In a climate where the internet is used for inspiration, information and insight to consider your next home, it is important to be well informed of the agent’s role in aid of your purchasing process.
REIWA Deputy President Hayden Groves said the sheer volume of property information available online is staggering.
“The days of having to pour over the classifieds and spend countless hours dashing through home opens are behind us,” Mr Groves said
Today, there is a growing demand for buyers agents whose services benefit time poor home buyers and investors.
“A good buyers agent will undertake substantial research before choosing a property to buy for their client, assessing yields, rents, affordability, suburb infrastructure, growth history, etc, and because the buyers agent is acting for their purchaser, they negotiate with the listing agent in a manner that sets out to buy the property for the lowest possible price on favourable buyer terms,” Mr Groves said.
This is particularly useful as you will often find yourself making an offer to purchase in competition with others. In these situations, while it is cardinal to remember that agents have a legal responsibility to act in the best interests of the seller, there are effective measures you can take to cope with buying in competition.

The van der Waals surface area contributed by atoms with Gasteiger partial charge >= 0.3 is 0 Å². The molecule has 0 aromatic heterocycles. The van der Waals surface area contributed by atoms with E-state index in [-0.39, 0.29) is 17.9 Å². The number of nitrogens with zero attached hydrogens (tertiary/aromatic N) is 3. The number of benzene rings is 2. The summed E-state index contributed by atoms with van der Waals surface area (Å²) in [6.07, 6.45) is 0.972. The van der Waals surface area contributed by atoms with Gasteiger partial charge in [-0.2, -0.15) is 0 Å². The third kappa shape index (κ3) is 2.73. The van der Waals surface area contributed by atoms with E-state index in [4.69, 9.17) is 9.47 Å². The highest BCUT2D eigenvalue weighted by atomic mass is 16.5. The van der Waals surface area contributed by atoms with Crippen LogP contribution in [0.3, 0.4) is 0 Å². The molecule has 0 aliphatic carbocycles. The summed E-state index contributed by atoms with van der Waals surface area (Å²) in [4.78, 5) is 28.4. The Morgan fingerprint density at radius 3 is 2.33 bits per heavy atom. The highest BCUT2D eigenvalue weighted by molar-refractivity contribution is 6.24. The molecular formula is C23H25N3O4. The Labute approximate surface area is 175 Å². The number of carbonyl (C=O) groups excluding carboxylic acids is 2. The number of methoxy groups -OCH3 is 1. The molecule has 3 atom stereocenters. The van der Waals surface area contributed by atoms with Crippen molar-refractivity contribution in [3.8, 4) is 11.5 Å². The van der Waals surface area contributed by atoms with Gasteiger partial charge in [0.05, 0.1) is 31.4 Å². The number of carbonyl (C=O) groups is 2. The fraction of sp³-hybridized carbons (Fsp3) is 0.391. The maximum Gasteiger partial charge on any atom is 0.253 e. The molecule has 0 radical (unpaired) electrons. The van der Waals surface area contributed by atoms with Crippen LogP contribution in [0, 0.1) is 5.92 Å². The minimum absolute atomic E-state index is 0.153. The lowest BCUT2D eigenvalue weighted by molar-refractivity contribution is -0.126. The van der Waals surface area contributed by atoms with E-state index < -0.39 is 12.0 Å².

Tips for buying in competition
Mr Groves’ advice for buyers who are buying in competition is:
◦Ask the agent if there are any other offers on the property before submitting your own offer. This knowledge might influence your initial offer.
◦Consider removing some of the conditions of your offer such as a Building Inspection Report clause especially for more modern homes.
◦Ask the agent about the seller’s preferred settlement period and try to make your offer fit in with their needs.
◦The notion that agents will assume the buyer’s first offer is not their “best offer” is inaccurate. A buyer who tells the agent that this is their best offer should not assume the agent thinks it is a lie.
◦Know that you may only get one chance at buying the property; the seller is under no obligation to provide you with an opportunity to negotiate further.
◦Believe the agent when they tell you there are other offers in play.
◦Ask yourself if your best offer is really at your limit.
Read Hayden Groves’ realestateconversation.com.au blog.
Author: Marcus Tan
Communications from REIWA